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Supreme Court allows narrow challenge to Texas abortion law

But high court declines to allow Justice Department challenge

Protesters rally outside as the Supreme Court hears two challenges to Texas' new abortion law on Nov. 1, 2021. On Friday, the court issued its ruling in the case.
Protesters rally outside as the Supreme Court hears two challenges to Texas' new abortion law on Nov. 1, 2021. On Friday, the court issued its ruling in the case. (Bill Clark/CQ Roll Call file photo)

A sharply divided Supreme Court gave abortion providers a narrow legal pathway Friday to challenge a Texas law that effectively bans the procedure after about six weeks, a ruling that keeps the law in place and sends the legal fight back to lower courts for next steps.

In a 5-4 decision, the majority said that abortion providers could pursue a lawsuit against some state officials who bring disciplinary actions, but not against Texas judges, clerks or the state attorney general.

The distinction could be key as the case returns to a federal district court in Texas, because abortion providers want to block all enforcement of the law. Being able to sue clerks would allow that to happen, but it’s not clear that suing the disciplinary officials could achieve the same result, Steve Vladeck, a University of Texas law professor, said.

At the same time, the court declined, 8-1, to revive a lawsuit brought by the Justice Department, which had argued that the federal government should be able to seek to stop Texas in a situation where a state law that curtails a constitutional right seeks to eliminate court review. Justice Sonia Sotomayor dissented.

The pair of rulings essentially means that the Texas law, written in a way that clearly violates decades of abortion rights law and with the intent of avoiding legal challenges that could prevent it from going into effect, has successfully accomplished that for now. The best path for challenges now could be through the Texas state courts, which, even if successful, could take a long time.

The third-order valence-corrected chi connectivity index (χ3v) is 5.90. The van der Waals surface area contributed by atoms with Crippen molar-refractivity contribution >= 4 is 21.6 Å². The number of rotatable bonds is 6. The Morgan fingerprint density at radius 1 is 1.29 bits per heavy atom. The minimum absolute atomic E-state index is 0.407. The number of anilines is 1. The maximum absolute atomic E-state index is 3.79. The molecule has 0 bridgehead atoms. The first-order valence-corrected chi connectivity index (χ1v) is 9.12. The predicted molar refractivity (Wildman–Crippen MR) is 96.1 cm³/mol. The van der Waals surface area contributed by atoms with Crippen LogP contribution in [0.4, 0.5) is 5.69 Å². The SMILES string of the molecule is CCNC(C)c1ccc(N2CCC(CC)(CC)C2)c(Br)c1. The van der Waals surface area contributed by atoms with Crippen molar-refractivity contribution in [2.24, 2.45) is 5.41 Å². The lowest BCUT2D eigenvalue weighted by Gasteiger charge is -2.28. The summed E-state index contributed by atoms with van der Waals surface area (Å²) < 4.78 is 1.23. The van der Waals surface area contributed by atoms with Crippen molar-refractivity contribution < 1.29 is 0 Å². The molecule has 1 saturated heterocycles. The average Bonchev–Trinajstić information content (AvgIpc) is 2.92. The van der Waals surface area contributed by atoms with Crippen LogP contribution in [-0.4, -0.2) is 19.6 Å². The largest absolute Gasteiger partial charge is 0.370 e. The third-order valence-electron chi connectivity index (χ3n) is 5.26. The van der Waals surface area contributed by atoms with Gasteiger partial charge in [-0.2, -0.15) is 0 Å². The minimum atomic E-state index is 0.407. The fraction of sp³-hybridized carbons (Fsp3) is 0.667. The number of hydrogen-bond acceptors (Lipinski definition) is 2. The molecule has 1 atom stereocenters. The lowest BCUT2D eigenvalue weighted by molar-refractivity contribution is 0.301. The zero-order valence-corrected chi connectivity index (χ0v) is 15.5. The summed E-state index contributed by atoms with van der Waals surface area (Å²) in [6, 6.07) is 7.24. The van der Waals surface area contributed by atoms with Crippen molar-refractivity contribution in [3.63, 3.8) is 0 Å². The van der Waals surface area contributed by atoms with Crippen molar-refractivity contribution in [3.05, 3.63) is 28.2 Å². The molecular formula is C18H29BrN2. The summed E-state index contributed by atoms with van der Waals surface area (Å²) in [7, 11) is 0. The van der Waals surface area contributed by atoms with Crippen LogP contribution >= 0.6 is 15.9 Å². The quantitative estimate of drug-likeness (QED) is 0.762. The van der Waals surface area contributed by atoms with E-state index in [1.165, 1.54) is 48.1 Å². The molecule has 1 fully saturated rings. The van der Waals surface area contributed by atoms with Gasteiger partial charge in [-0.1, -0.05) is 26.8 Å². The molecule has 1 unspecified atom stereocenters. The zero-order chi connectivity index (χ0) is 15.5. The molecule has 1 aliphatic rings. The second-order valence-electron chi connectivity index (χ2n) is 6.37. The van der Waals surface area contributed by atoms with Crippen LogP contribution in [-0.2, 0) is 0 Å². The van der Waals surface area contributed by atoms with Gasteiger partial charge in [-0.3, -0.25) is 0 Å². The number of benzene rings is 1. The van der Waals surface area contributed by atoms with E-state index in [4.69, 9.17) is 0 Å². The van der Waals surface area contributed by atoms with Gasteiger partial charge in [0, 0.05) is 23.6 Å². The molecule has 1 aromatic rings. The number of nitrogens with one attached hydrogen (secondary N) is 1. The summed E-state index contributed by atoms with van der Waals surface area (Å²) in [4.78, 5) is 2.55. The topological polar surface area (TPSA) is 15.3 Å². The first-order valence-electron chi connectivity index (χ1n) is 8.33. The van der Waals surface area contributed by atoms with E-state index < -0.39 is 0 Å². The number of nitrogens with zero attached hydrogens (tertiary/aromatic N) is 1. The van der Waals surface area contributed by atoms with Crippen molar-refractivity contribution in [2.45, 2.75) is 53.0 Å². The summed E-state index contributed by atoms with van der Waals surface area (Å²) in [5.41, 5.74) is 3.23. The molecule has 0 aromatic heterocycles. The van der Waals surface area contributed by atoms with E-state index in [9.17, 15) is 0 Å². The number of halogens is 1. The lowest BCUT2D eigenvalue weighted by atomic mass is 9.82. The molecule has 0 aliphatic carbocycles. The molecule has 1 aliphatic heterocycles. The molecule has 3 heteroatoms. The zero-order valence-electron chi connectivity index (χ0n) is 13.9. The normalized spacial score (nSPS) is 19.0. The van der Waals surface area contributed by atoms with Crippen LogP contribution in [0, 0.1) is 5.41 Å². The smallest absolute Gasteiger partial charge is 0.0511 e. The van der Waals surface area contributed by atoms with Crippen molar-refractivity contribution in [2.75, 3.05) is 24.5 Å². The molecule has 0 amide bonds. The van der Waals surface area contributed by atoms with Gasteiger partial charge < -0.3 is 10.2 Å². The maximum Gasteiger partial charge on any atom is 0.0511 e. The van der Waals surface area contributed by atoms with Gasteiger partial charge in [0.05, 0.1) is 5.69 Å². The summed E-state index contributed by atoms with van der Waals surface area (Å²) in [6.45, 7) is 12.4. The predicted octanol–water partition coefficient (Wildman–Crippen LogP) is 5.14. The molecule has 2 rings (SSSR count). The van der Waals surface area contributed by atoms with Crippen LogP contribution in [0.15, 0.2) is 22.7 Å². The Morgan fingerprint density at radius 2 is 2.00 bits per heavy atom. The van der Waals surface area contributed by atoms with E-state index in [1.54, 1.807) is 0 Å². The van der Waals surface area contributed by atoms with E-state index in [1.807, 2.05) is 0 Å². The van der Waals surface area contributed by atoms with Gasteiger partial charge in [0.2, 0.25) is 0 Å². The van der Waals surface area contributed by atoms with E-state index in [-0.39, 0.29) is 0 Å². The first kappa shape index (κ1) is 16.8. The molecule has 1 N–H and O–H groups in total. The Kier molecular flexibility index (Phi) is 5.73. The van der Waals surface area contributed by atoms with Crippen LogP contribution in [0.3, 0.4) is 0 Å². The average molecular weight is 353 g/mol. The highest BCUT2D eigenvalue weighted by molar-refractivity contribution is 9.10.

The Supreme Court had allowed the law to go into effect more than three months ago in a 5-4 decision. The majority found that the abortion providers had raised “serious concerns” about the constitutionality of the law, but cited the “complex and novel” procedural questions raised by its unusual design.

Texas forbade state officials from enforcing the law, and instead gave that authority to private citizens, who can file state civil actions for minimum damages of $10,000 against those who perform abortions. That so far has outflanked the typical process to halt enforcement of a law while a constitutional challenge moves through the court system.

Friday’s rulings addressed those procedural questions and did not directly address the merits of the constitutionality of the Texas abortion law.

In a partial dissent that said judges and the state attorney should be defendants, Chief Justice John G. Roberts Jr. pointed to the chilling effect the law has had on abortion rights in the state and said a district court “should resolve this litigation and enter appropriate relief without delay.”

Roberts said that the law is contrary to the court’s decisions, including Roe v. Wade in 1973, which found that states could not enact laws to ban abortions before viability, or when a fetus could survive outside the womb on its own, at about 24 weeks of pregnancy.

“It has had the effect of denying the exercise of what we have held is a right protected under the Federal Constitution,” Roberts said.

And Roberts, in a footnote in his part of the opinion joined by the three justices on the liberal wing of the court, said the state tried “to legislate away a federally protected right.”

Sotomayor, in a separate dissent joined by Justices Stephen G. Breyer and Elena Kagan, wrote that Friday’s ruling did not show courage to defend the court and “leaves all manner of constitutional rights more vulnerable than ever before.”